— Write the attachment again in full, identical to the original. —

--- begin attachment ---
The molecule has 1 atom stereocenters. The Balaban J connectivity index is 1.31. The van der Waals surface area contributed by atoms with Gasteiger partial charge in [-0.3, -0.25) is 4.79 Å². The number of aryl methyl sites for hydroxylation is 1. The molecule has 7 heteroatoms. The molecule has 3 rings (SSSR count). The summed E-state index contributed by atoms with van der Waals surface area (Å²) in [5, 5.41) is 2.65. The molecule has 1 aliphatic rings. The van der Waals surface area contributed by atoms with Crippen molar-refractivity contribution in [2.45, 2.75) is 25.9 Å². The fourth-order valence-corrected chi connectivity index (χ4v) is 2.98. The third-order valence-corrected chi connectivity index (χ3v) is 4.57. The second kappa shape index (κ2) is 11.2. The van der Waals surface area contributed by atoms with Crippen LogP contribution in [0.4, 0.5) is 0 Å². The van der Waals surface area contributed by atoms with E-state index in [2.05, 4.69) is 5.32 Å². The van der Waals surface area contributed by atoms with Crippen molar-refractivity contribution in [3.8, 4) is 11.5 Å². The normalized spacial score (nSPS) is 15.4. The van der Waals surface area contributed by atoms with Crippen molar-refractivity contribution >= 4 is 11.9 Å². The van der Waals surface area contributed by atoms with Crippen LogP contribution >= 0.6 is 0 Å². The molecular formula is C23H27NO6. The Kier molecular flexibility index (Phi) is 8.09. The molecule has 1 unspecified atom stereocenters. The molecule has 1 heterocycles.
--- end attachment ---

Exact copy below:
The molecule has 1 atom stereocenters. The Balaban J connectivity index is 1.31. The van der Waals surface area contributed by atoms with Gasteiger partial charge in [-0.3, -0.25) is 4.79 Å². The number of aryl methyl sites for hydroxylation is 1. The molecule has 7 heteroatoms. The molecule has 3 rings (SSSR count). The summed E-state index contributed by atoms with van der Waals surface area (Å²) in [5, 5.41) is 2.65. The molecule has 1 aliphatic rings. The van der Waals surface area contributed by atoms with Crippen molar-refractivity contribution in [2.45, 2.75) is 25.9 Å². The fourth-order valence-corrected chi connectivity index (χ4v) is 2.98. The third-order valence-corrected chi connectivity index (χ3v) is 4.57. The second kappa shape index (κ2) is 11.2. The van der Waals surface area contributed by atoms with Crippen LogP contribution in [0.4, 0.5) is 0 Å². The van der Waals surface area contributed by atoms with E-state index in [2.05, 4.69) is 5.32 Å². The van der Waals surface area contributed by atoms with Crippen molar-refractivity contribution in [3.8, 4) is 11.5 Å². The normalized spacial score (nSPS) is 15.4. The van der Waals surface area contributed by atoms with Crippen molar-refractivity contribution >= 4 is 11.9 Å². The van der Waals surface area contributed by atoms with Crippen LogP contribution >= 0.6 is 0 Å². The molecular formula is C23H27NO6. The Kier molecular flexibility index (Phi) is 8.09. The molecule has 1 unspecified atom stereocenters. The molecule has 1 heterocycles.